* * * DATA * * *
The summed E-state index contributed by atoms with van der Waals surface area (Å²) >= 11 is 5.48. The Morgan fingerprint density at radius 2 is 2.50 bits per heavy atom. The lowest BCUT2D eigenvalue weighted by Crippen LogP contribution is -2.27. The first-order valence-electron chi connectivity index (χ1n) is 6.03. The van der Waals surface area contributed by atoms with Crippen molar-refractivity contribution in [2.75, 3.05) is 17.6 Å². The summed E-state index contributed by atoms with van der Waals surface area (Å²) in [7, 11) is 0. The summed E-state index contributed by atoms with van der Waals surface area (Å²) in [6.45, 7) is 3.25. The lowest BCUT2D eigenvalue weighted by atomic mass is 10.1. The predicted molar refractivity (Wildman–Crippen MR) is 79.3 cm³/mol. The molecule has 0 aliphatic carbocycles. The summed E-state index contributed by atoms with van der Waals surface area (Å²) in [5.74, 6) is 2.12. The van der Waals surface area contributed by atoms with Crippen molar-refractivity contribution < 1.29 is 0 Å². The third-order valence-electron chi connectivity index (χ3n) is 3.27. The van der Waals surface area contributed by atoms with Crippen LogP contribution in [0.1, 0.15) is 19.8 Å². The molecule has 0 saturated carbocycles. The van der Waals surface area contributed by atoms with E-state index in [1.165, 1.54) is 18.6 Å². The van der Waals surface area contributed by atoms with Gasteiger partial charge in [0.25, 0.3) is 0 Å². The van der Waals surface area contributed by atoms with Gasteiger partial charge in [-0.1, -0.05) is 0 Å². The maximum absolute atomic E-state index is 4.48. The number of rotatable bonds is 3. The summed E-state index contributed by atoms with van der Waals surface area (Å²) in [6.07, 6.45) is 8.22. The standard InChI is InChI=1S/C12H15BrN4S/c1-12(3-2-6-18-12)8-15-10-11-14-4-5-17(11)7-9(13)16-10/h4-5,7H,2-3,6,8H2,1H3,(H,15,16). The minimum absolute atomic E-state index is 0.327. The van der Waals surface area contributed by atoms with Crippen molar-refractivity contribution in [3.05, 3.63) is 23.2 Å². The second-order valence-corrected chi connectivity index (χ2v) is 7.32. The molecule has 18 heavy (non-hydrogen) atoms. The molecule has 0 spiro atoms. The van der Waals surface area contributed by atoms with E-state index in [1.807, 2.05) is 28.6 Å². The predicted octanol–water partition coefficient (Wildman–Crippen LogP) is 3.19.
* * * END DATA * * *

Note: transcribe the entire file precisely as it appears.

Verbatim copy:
The summed E-state index contributed by atoms with van der Waals surface area (Å²) >= 11 is 5.48. The Morgan fingerprint density at radius 2 is 2.50 bits per heavy atom. The lowest BCUT2D eigenvalue weighted by Crippen LogP contribution is -2.27. The first-order valence-electron chi connectivity index (χ1n) is 6.03. The van der Waals surface area contributed by atoms with Crippen molar-refractivity contribution in [2.75, 3.05) is 17.6 Å². The summed E-state index contributed by atoms with van der Waals surface area (Å²) in [7, 11) is 0. The summed E-state index contributed by atoms with van der Waals surface area (Å²) in [6.45, 7) is 3.25. The lowest BCUT2D eigenvalue weighted by atomic mass is 10.1. The predicted molar refractivity (Wildman–Crippen MR) is 79.3 cm³/mol. The molecule has 0 aliphatic carbocycles. The summed E-state index contributed by atoms with van der Waals surface area (Å²) in [5.74, 6) is 2.12. The van der Waals surface area contributed by atoms with Crippen molar-refractivity contribution < 1.29 is 0 Å². The third-order valence-electron chi connectivity index (χ3n) is 3.27. The van der Waals surface area contributed by atoms with Crippen LogP contribution in [0.1, 0.15) is 19.8 Å². The molecule has 0 saturated carbocycles. The van der Waals surface area contributed by atoms with E-state index in [1.165, 1.54) is 18.6 Å². The van der Waals surface area contributed by atoms with Gasteiger partial charge in [0.25, 0.3) is 0 Å². The van der Waals surface area contributed by atoms with Gasteiger partial charge in [-0.1, -0.05) is 0 Å². The maximum absolute atomic E-state index is 4.48. The number of rotatable bonds is 3. The summed E-state index contributed by atoms with van der Waals surface area (Å²) in [6.07, 6.45) is 8.22. The standard InChI is InChI=1S/C12H15BrN4S/c1-12(3-2-6-18-12)8-15-10-11-14-4-5-17(11)7-9(13)16-10/h4-5,7H,2-3,6,8H2,1H3,(H,15,16). The minimum absolute atomic E-state index is 0.327. The van der Waals surface area contributed by atoms with Crippen molar-refractivity contribution in [3.05, 3.63) is 23.2 Å². The second-order valence-corrected chi connectivity index (χ2v) is 7.32. The molecule has 18 heavy (non-hydrogen) atoms. The molecule has 0 spiro atoms. The van der Waals surface area contributed by atoms with E-state index in [1.807, 2.05) is 28.6 Å². The predicted octanol–water partition coefficient (Wildman–Crippen LogP) is 3.19.